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Pepsi the Health and Nutrition Expert? Not On Our Site, Say Scientist Bloggers

In a bold new, seemingly paradoxical corporate experiment, PepsiCo is trying to position itself as a bona fide authority on matters of health and nutrition. But this week the company learned the hard lesson that not everyone wants to hear what it has to say.

A plan for Pepsi to include its existing Food Frontiers blog on the popular science site ScienceBlogs collapsed in just two days after ScienceBlogs was inundated with howls of protest from its bloggers over what they felt was the corporate corruption of science journalism. Stunned by the outrage, ScienceBlog's editors first apologized for not making it clearer that Food Frontiers is something written primarily by people who work for Pepsi and that Pepsi was paying them for the use of the space. They promised to make it more transparent.

But that wasn't good enough. Today ScienceBlog issued a mea culpa and pulled the plug entirely. "We apologize for what some of you viewed as a violation of your immense trust in ScienceBlogs. Although we (and many of you) believe strongly in the need to engage industry in pursuit of science-driven social change, this was clearly not the right way," wrote the editors.

On Food Frontiers, Pepsi had hoped to provide information on the "transformation of PepsiCo's product portfolio" and offer insight on how the company is "developing products rooted in rigorous, science-based nutrition standards to offer consumers more wholesome and enjoyable foods and beverages," according to the intro page, which has since been taken down. Food Frontiers will continue to live on Pepsi's corporate web site.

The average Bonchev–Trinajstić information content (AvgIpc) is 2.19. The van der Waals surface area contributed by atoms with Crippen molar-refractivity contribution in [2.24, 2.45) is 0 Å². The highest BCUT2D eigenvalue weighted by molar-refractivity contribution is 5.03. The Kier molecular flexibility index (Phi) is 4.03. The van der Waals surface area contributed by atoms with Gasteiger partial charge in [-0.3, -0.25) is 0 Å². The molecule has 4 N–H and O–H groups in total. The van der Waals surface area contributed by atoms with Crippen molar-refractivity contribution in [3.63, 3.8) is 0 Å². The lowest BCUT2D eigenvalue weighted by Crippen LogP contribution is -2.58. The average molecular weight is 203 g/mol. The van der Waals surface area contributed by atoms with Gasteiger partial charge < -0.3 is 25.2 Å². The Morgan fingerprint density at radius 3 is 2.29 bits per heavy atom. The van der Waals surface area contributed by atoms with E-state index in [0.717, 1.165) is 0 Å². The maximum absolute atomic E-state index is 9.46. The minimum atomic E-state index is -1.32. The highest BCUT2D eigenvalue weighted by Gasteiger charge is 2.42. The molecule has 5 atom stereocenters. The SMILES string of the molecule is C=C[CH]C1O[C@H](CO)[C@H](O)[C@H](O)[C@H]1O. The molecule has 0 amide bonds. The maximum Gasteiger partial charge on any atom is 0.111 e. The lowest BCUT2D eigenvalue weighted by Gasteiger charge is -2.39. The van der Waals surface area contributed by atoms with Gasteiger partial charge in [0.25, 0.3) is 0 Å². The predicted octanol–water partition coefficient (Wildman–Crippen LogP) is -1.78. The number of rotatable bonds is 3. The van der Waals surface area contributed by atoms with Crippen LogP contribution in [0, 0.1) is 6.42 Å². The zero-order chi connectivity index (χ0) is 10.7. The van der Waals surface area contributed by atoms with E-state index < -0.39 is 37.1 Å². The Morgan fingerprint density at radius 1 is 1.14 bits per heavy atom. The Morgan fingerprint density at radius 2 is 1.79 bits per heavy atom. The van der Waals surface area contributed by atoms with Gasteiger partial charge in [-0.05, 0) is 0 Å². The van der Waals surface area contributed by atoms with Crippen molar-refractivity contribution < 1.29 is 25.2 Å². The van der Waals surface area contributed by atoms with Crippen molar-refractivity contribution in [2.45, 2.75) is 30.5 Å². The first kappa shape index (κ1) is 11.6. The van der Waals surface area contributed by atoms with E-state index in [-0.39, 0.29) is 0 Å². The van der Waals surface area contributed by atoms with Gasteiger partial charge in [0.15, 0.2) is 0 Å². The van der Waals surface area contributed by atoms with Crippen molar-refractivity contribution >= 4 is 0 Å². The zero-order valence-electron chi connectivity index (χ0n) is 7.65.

Pepsi is unique among food companies in the extent to which it's trying to insert itself into the national conversation about obesity. It has just formed a Nutrition Center of Excellence and has hired people like Dr. Mehmood Khan as its chief scientific officer and Dr. George Mensah as its vp of global nutrition. Khan was the director of the Mayo's Clinic's endocrinology and nutrition clinical trial unit and Mensah was the chief of the CDC's Cardiovascular Health Program for almost a decade.

And if you're a "health and nutrition psychologist" or a financial analyst who knows about nutrition strategy, Pepsi wants you. The company is currently hiring for these and other unusual roles.

But the blog brouhaha, along with recent criticism over CEO Indra Nooyi's two-page chest thumping in a Robert Wood Johnson obesity report, illustrates that the company is a long ways away from getting the respect it wants as a corporate citizen.

It's admirable that Pepsi wants to build what it calls a "nutrition-based portfolio," and it will be interesting to see what its R&D teams come up with. The company clearly understands that it needs more counterpoints to top selling junk foods like Pepsi, Mountain Dew, Doritos, Cheetos and Lay's Potato Chips. But should a food company be a go-to source for health information? That's a question we'll certainly be hearing more about as Pepsi continues its nutrition push.

Image from Flckr user Thomas Hawk